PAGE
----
For nearly three hundred years Scotland and England were the Laurel and Hardy of nations. For nearly two hundred years The Prelude was a poem by Wordsworth. Something had to give. As Britain begins to resemble a cut-up by William Burroughs, and the heritage of Robert Burns is flushed down a lavvie in Leith, one verse-monger steps forward to do battle with (or possibly for) cultural chaos.
Bill Herbert's Laurelude is in three sections: 'The Laurelude' is a blank verse myth about Ulverston's Idiot Boy, Stan Laurel. 'Othermoor' depicts a cubist version of the North where the Wild Boy himself, the late Bill Burroughs, rewrites the rules. And 'The Madmen of Elgin' squashes both Lost Boys and Solitary Reapers into Middle Scots verse forms for a pre-millennial song-and-dance.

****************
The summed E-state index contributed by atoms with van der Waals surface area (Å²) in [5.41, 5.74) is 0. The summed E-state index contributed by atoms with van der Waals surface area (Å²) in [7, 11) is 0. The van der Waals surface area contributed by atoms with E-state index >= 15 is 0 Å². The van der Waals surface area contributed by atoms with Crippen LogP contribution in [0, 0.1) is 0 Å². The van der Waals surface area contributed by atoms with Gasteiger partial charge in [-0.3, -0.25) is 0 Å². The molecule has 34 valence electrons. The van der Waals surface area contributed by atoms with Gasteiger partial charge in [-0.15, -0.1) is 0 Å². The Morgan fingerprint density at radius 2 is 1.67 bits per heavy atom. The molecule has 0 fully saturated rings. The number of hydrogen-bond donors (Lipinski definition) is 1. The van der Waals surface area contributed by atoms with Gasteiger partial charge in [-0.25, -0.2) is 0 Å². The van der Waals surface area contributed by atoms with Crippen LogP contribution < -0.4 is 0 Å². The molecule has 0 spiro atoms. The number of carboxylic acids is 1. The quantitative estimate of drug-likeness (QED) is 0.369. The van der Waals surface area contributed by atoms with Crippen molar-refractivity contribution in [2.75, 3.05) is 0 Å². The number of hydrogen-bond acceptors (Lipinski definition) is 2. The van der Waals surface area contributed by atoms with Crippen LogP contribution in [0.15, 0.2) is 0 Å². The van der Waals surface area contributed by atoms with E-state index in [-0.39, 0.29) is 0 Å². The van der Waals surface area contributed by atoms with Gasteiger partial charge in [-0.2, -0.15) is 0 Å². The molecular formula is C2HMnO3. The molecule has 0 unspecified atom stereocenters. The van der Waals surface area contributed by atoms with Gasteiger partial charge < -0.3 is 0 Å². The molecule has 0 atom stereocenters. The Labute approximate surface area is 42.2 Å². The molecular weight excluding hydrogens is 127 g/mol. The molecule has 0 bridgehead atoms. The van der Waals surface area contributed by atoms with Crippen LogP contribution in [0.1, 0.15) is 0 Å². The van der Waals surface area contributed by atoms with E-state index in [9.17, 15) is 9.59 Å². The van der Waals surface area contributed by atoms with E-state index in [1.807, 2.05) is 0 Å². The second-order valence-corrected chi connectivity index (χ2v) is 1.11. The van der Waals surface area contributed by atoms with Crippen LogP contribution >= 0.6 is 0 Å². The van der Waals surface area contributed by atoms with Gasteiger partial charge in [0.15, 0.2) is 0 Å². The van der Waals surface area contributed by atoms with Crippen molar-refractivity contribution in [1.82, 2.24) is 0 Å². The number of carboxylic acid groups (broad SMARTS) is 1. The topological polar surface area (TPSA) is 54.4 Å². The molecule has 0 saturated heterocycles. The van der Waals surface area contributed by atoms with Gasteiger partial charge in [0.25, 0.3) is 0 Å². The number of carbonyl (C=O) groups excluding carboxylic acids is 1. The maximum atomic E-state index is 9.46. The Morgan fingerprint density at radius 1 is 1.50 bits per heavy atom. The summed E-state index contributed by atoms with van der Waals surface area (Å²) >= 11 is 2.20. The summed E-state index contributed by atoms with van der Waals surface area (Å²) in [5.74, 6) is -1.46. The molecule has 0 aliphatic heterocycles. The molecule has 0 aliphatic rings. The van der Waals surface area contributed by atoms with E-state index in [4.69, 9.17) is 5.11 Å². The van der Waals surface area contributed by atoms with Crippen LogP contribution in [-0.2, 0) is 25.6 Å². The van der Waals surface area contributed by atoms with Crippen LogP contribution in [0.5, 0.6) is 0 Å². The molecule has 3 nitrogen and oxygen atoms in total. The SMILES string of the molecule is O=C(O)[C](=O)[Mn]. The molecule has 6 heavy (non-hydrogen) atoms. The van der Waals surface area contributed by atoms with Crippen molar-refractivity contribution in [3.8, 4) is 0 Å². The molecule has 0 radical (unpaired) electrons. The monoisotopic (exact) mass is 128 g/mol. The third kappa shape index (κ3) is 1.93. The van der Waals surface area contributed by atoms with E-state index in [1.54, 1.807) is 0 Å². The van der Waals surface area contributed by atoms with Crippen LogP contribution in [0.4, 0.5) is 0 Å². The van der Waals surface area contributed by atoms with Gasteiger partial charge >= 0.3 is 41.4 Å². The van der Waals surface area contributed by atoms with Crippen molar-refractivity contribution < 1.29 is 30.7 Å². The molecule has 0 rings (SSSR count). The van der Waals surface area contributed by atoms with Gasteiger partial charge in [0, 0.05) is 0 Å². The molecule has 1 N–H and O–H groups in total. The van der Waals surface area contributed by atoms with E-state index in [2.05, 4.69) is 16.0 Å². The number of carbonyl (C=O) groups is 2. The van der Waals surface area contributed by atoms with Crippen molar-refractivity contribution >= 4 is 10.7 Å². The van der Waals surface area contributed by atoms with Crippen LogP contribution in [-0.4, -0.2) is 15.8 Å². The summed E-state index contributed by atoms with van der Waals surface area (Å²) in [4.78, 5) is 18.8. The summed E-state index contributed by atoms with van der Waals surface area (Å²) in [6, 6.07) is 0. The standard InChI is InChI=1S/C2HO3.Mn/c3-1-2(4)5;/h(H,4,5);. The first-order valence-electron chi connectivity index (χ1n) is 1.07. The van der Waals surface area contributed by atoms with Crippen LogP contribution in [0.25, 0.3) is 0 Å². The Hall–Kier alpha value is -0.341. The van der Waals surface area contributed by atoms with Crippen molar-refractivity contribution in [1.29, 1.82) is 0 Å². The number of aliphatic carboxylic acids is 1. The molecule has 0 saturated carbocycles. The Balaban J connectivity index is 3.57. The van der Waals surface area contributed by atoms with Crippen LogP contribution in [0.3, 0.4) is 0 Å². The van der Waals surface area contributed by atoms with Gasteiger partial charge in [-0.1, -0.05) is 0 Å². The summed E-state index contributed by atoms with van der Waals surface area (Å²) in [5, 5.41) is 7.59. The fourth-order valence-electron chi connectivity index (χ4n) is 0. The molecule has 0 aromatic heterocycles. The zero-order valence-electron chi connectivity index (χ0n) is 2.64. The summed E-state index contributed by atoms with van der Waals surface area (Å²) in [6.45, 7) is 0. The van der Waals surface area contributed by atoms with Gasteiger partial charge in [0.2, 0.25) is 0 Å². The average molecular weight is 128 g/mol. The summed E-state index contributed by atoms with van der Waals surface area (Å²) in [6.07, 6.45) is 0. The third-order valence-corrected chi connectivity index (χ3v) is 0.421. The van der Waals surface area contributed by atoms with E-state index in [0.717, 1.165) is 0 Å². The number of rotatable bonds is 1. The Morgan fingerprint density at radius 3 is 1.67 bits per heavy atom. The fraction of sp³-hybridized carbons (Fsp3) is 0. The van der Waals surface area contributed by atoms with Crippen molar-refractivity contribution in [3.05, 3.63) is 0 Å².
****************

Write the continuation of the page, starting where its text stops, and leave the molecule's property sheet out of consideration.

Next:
Like Oliver Hardy this volume refuses to be slim: it bursts all borders, literary and political, creating a zone where the Hollywood musical meets the Jolly Beggars, where lament bumps into love lyric, where the dictionaries go to die.
"A weird mix of Desperate Dan, MacDiarmid and DostoyevskyÖa rare and fantastic voice."
Fiachra Gibbons, The Guardian
"In comparison with Cabaret McGonagall, much contemporary poetry seems dim, deaf, invertebrate and, above all, unnecessary."